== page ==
Florida law lists several types of credit card fraud in Fla. Stat. §§ 817.57 – 817.685 (known as the State Credit Card Crime Act) including fraudulent use of a credit card, stealing credit cards, using an expired credit card, and much more. And those alleged to have committed credit card crimes might face other charges outside of the Act. These can become very complex theft cases, which is why it is so important to secure representation from a credit card fraud lawyer in St. Petersburg at Goldman Wetzel if you are facing charges.
Types of Credit Card Fraud in Florida
The circumstances of the case will dictate the charges and penalties that the defendant faces. Those facing first-degree misdemeanor charges face up to a year in jail and up to $1,000 in fines. Those facing third-degree felony charges face up to five years in prison and up to $5,000 in fines.
Here are just a few examples of credit card crimes defendants might face.
- Credit card theft [Fla. Stat. § 817.60]: Those accused of taking a credit card from another person, using a credit card delivered to them by mistake, or purchasing or selling a credit card belonging to another person can face first-degree misdemeanor charges.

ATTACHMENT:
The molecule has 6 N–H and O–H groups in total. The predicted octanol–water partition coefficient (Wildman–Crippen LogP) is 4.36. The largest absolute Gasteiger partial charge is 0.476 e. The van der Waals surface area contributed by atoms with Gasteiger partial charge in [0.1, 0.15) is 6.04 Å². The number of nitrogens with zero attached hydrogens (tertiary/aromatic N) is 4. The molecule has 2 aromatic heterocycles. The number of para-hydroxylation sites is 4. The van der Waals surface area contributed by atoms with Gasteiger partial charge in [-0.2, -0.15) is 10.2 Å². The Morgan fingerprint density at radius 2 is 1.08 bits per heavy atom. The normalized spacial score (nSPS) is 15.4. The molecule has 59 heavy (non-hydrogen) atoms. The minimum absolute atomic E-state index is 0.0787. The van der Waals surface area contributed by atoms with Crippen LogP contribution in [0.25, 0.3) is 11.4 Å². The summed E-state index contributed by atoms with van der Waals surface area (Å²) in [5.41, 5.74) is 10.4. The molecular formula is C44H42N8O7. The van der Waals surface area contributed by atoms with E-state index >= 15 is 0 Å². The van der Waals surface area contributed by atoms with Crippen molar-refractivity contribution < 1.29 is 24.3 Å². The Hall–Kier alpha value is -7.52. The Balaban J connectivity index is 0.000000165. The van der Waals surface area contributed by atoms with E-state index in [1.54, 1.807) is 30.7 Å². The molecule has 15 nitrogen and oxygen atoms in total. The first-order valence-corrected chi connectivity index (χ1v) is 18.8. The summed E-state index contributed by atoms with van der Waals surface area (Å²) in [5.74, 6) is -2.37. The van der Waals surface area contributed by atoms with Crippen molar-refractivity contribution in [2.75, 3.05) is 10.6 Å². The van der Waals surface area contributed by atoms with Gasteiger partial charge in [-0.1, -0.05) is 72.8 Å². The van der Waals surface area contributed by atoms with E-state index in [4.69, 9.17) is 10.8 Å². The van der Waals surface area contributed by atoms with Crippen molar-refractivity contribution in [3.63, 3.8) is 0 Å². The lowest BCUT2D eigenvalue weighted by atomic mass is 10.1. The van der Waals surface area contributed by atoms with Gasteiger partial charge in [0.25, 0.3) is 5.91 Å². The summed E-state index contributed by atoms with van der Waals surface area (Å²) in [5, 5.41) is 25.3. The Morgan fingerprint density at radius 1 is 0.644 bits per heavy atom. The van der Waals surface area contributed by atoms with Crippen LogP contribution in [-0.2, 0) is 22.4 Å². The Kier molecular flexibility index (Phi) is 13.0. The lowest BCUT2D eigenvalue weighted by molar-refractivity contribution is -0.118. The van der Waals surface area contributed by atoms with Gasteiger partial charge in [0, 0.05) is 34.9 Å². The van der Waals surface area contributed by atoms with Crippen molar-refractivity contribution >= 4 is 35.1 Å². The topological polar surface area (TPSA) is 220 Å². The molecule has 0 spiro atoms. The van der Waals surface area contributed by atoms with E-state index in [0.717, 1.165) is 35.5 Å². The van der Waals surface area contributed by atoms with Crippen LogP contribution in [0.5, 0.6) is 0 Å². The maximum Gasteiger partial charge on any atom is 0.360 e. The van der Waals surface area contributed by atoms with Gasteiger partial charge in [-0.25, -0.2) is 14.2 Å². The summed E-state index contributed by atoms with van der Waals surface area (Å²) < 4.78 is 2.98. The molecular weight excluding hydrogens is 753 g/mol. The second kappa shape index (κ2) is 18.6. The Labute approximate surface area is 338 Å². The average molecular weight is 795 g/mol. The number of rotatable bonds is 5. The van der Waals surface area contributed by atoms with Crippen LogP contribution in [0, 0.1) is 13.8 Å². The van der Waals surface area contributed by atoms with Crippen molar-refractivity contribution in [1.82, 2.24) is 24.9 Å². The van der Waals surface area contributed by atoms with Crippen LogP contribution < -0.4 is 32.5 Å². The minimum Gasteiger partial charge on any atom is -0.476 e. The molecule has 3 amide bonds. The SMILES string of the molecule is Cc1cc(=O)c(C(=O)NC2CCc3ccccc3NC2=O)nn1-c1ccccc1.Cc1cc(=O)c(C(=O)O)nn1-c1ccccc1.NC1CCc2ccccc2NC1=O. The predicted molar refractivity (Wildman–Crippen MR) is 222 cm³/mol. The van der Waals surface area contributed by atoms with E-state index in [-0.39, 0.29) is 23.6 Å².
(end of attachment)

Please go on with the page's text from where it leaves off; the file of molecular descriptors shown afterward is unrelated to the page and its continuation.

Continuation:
- Fraudulent use of credit card [Fla. Stat. § 817.61]: Defendants accused of using a credit card without the consent of the cardholder may face first-degree misdemeanor charges if they used the card fewer than two times or obtained goods valued less than $100 in a six-month period. If the value of goods was $100 or more or the defendant used the credit card more than twice in the six-month period, he faces third-degree felony charges.
- Using expired or revoked credit card [Fla. Stat. § 817.612]: Defendants who use a credit card they know to be expired or revoked face first-degree misdemeanor charges.
Additionally, those facing credit card-related charges in Florida can face other charges too.
- Identity theft
Federal Charges for Credit Card Fraud
Some defendants may face federal charges for credit card crimes, the penalties for which are detailed in 18 U.S. Code § 1029. Below are some examples of penalties defendants might face.
- Producing, using, or trafficking counterfeit credit card [18 U.S. Code § 1029(a)(1)]: Fine and up to 10 years in prison.
- Using or trafficking a stolen credit card to receive payment or things of value of at least $1,000 in one-year period [18 U.S. Code § 1029(a)(2)]: Fine and up to 10 years in prison.
If the defendant was previously convicted of another offense under this section, he faces up to 20 years in prison. Further, defendants may face other charges in addition to those listed in 18 U.S. Code § 1029, such as for identity theft, mail fraud, computer fraud, Internet fraud, and more.
The stakes are high if you are facing accusations of credit card-related crimes. So get the help you need from a criminal defense lawyer at Goldman Wetzel in St. Petersburg. You can call us at 727-828-3900 or use our online contact form to set up your free consultation.